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Discussion in 'General breed discussions & FAQ' started by godisgood, Dec 3, 2011.
What chicken breed lays the largest size eggs like the jumbo ones?
My understanding is the Jersey Giant lays the biggest egg. If I'm wrong,.......
Found this. Maybe of some help? It gives references so a good place to start:
Top Five Chicken Breeds That Produce the Largest Eggs :
According to Henderson's Chicken Breed Chart, there are at least a dozen chicken breeds that produce large eggs. The chart lumps together large, extra large and jumbo into its "large" classification. There is also variation among hens of a breed, depending on their health and age. The older and healthier a hen is, the larger her eggs usually are. Egg sizes are jumbo, extra large, large, medium, small and tiny. Extra large, large and medium are the most common sizes available. Since one person's "jumbo" can be another person's "large," sizes are classified by the net weight in grams or ounces of a dozen eggs. Across the United States, the average weight of a single large egg is 5 grams (2.1 ounces). Whereas it takes 5 large eggs to make a cup, it only takes 4 jumbo or extra large eggs.
It is generally agreed among producers that the following five breeds are the best for producing the largest eggs.
Barnevelder - Developed in Holland in the late 1800s, the Barnevelder is famous for its very dark brown, jumbo-sized eggs. This is a dual-purpose meat/layer breed, and the chicks are slow to mature.
Red Star Sexlink - The Murray McMurray Hatchery and other hatcheries market a number of sexlink chicken varieties. Although the McMurray website describes the brown eggs as large, according to several producer testimonials, the Red Star Sexlink can produce extra large to jumbo eggs.
Rhode Island Red - Developed in New England in the 1800s, the Rhode Island Red gets the vote across the board for consistently laying large to extra large brown eggs. It is a hardy breed and adapts well to confinement or free range.
Commercial Leghorn - The leghorn is one of the most popular breeds in the world. As a historic breed it is a good egg producer. But the specially bred commercial varieties now available are egg "factories." They are hardy and they mature earlier than most breeds. Their white eggs are large to extra large, and they are thrifty in converting feed to egg production.
Delaware - This rare breed was developed in Delaware in 1940. It is hardy, calm and matures early. The hens lay large to extra large brown eggs.
There are several qualified runners up in the "biggest egg" debate. The Plymouth Rock, Andalusian, Chantecler, Minorca, New Hampshire, Welsummer, and Wyandotte are all listed by Henderson's Chicken Breed Chart as producing large eggs. Some producers report their Turkens (also called Naked Necks) lay the largest eggs of any of their chickens.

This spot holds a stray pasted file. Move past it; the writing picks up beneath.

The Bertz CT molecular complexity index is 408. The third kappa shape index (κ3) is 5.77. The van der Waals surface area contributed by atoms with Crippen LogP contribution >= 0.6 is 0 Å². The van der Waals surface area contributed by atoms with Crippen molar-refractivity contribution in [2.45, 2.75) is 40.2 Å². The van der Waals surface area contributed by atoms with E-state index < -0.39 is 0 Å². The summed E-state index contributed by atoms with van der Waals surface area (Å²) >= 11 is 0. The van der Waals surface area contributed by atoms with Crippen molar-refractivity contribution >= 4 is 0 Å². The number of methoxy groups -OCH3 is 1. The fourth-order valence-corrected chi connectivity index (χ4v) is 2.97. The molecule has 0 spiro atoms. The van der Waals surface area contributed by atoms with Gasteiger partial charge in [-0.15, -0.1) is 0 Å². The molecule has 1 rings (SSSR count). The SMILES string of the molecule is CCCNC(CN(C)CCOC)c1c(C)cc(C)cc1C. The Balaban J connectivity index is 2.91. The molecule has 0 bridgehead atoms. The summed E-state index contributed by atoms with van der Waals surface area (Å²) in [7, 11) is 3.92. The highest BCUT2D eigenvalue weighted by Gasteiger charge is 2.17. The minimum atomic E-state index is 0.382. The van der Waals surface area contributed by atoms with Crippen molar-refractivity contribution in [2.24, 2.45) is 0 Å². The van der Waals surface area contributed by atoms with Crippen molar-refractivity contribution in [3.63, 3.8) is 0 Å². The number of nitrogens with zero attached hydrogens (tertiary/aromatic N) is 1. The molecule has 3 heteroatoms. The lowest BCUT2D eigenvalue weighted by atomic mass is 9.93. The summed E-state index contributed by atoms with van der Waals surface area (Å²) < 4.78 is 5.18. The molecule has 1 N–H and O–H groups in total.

References: Henderson's Chicken Breed Chart; Blogs and testimonials by chicken hobbyists; Murray McMurray Hatchery website; Ideal Poultry website; Learn More About Eggs website.
My red sexlinks lay Jumbo eggs, and they don't even fit in the extra large egg cartons..
If you want jumbo eggs, get ducks. Their eggs won't fit into a carton made for chicken eggs. Good laying breeds of ducks will lay more eggs than a chicken does.
Quote:I agree. My ducks lay an egg every single day almost without fail. You really cant tell a difference in the taste either. The duck eggs are really good for baking!!!
How about the Braggs Mountain Buff? They're advertised for the ability to lay jumbo eggs.
Which duck breeds are best? Are there quiet breeds? I had to give up a pet mallard once because he cried for me all day while I was at work and the neighbors complained.
I had Cayuga ducks and they are relatively quiet. But when they quack, you can still hear, just like any duck.
they also laid a huge egg, kind of bluish in color.
We have a couple of acres of land and we are buiding our retirement house. I am starting to put nutrients in the garden area for next spring, (we live in E Tennessee) and I want some chickens or ducks for fresh eggs AND to help keep garden pests at bay. I have been told that Guinee hens won't eat the veggies, but their eggs are very small, I was also told that some ducks do great eating garden pests. and won't eat all my veggies. If I go with a few ducks, will we have to have a pond for them? We are putting in an ornamental waterfall and ponds. but really don't want ducks with their poop all over the front area. What do you suggest. Thank you! Am happy my hubby was born on a farm, as I'm a city girl loving living on my little piece of heaven!